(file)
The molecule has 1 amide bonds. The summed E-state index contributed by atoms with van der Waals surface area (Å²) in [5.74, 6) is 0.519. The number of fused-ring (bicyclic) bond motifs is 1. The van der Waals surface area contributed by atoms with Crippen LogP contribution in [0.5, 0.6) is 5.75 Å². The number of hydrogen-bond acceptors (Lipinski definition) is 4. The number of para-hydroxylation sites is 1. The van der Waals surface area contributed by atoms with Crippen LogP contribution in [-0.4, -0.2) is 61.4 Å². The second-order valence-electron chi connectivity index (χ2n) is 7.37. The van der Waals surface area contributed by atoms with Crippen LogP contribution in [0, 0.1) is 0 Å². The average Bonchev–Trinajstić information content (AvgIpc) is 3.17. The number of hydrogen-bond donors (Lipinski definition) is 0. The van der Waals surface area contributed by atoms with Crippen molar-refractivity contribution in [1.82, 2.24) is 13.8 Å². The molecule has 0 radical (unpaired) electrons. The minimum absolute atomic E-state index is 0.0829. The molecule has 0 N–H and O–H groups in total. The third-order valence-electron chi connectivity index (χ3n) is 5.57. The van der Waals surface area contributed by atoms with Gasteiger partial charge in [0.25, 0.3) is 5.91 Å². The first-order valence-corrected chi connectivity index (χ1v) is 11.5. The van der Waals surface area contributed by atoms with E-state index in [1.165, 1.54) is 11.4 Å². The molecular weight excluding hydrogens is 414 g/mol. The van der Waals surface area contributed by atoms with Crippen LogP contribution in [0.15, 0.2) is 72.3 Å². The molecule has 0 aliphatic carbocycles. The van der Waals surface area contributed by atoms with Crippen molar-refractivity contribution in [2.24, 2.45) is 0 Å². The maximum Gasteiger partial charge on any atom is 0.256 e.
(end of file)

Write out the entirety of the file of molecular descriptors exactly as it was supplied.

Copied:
The molecule has 1 amide bonds. The summed E-state index contributed by atoms with van der Waals surface area (Å²) in [5.74, 6) is 0.519. The number of fused-ring (bicyclic) bond motifs is 1. The van der Waals surface area contributed by atoms with Crippen LogP contribution in [0.5, 0.6) is 5.75 Å². The number of hydrogen-bond acceptors (Lipinski definition) is 4. The number of para-hydroxylation sites is 1. The van der Waals surface area contributed by atoms with Crippen LogP contribution in [-0.4, -0.2) is 61.4 Å². The second-order valence-electron chi connectivity index (χ2n) is 7.37. The van der Waals surface area contributed by atoms with Crippen LogP contribution in [0, 0.1) is 0 Å². The average Bonchev–Trinajstić information content (AvgIpc) is 3.17. The number of hydrogen-bond donors (Lipinski definition) is 0. The van der Waals surface area contributed by atoms with Crippen molar-refractivity contribution in [1.82, 2.24) is 13.8 Å². The molecule has 0 radical (unpaired) electrons. The minimum absolute atomic E-state index is 0.0829. The molecule has 0 N–H and O–H groups in total. The third-order valence-electron chi connectivity index (χ3n) is 5.57. The van der Waals surface area contributed by atoms with Gasteiger partial charge in [0.25, 0.3) is 5.91 Å². The first-order valence-corrected chi connectivity index (χ1v) is 11.5. The van der Waals surface area contributed by atoms with E-state index in [1.165, 1.54) is 11.4 Å². The molecular weight excluding hydrogens is 414 g/mol. The van der Waals surface area contributed by atoms with Crippen LogP contribution in [0.15, 0.2) is 72.3 Å². The molecule has 0 aliphatic carbocycles. The van der Waals surface area contributed by atoms with Crippen molar-refractivity contribution in [2.24, 2.45) is 0 Å². The maximum Gasteiger partial charge on any atom is 0.256 e.